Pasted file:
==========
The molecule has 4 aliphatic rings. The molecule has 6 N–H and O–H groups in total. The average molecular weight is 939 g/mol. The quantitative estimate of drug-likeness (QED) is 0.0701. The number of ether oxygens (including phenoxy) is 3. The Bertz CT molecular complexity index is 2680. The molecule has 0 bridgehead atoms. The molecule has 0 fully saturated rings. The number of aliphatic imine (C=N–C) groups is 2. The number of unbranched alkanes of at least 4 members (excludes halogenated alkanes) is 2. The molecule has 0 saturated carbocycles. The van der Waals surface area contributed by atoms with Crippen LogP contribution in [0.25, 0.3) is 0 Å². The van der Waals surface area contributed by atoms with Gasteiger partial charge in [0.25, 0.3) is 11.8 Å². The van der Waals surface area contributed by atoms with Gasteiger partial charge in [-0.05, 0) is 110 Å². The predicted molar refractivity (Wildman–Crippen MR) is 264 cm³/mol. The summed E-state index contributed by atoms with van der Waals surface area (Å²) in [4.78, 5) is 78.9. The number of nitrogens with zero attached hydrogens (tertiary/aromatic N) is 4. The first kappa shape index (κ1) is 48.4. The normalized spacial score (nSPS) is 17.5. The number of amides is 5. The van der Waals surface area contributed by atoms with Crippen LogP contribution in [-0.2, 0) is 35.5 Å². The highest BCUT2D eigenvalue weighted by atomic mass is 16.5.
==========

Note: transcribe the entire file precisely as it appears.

The molecule has 4 aliphatic rings. The molecule has 6 N–H and O–H groups in total. The average molecular weight is 939 g/mol. The quantitative estimate of drug-likeness (QED) is 0.0701. The number of ether oxygens (including phenoxy) is 3. The Bertz CT molecular complexity index is 2680. The molecule has 0 bridgehead atoms. The molecule has 0 fully saturated rings. The number of aliphatic imine (C=N–C) groups is 2. The number of unbranched alkanes of at least 4 members (excludes halogenated alkanes) is 2. The molecule has 0 saturated carbocycles. The van der Waals surface area contributed by atoms with Crippen LogP contribution in [0.25, 0.3) is 0 Å². The van der Waals surface area contributed by atoms with Gasteiger partial charge in [0.25, 0.3) is 11.8 Å². The van der Waals surface area contributed by atoms with Gasteiger partial charge in [-0.05, 0) is 110 Å². The predicted molar refractivity (Wildman–Crippen MR) is 264 cm³/mol. The summed E-state index contributed by atoms with van der Waals surface area (Å²) in [4.78, 5) is 78.9. The number of nitrogens with zero attached hydrogens (tertiary/aromatic N) is 4. The first kappa shape index (κ1) is 48.4. The normalized spacial score (nSPS) is 17.5. The number of amides is 5. The van der Waals surface area contributed by atoms with Crippen LogP contribution in [-0.2, 0) is 35.5 Å². The highest BCUT2D eigenvalue weighted by atomic mass is 16.5.